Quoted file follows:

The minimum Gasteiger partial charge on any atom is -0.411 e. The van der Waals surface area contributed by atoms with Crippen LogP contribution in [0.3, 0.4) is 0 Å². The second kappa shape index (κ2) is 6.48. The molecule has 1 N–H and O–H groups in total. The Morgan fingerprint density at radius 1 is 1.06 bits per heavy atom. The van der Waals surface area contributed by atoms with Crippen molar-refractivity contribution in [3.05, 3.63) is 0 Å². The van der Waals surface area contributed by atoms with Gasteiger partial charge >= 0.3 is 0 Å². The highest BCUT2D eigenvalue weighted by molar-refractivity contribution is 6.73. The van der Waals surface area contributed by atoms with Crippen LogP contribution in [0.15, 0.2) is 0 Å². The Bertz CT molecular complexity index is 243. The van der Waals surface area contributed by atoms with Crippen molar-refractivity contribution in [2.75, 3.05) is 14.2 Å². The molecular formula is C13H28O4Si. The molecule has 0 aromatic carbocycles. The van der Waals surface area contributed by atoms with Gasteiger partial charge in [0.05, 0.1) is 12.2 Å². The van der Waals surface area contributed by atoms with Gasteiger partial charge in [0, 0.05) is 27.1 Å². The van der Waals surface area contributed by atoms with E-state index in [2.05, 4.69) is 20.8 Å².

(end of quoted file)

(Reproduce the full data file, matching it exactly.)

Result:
The minimum Gasteiger partial charge on any atom is -0.411 e. The van der Waals surface area contributed by atoms with Crippen LogP contribution in [0.3, 0.4) is 0 Å². The second kappa shape index (κ2) is 6.48. The molecule has 1 N–H and O–H groups in total. The Morgan fingerprint density at radius 1 is 1.06 bits per heavy atom. The van der Waals surface area contributed by atoms with Crippen molar-refractivity contribution in [3.05, 3.63) is 0 Å². The van der Waals surface area contributed by atoms with Gasteiger partial charge >= 0.3 is 0 Å². The highest BCUT2D eigenvalue weighted by molar-refractivity contribution is 6.73. The van der Waals surface area contributed by atoms with Crippen LogP contribution in [0.15, 0.2) is 0 Å². The Bertz CT molecular complexity index is 243. The van der Waals surface area contributed by atoms with Crippen molar-refractivity contribution in [2.75, 3.05) is 14.2 Å². The molecular formula is C13H28O4Si. The molecule has 0 aromatic carbocycles. The van der Waals surface area contributed by atoms with Gasteiger partial charge in [0.05, 0.1) is 12.2 Å². The van der Waals surface area contributed by atoms with Gasteiger partial charge in [0, 0.05) is 27.1 Å². The van der Waals surface area contributed by atoms with E-state index in [2.05, 4.69) is 20.8 Å².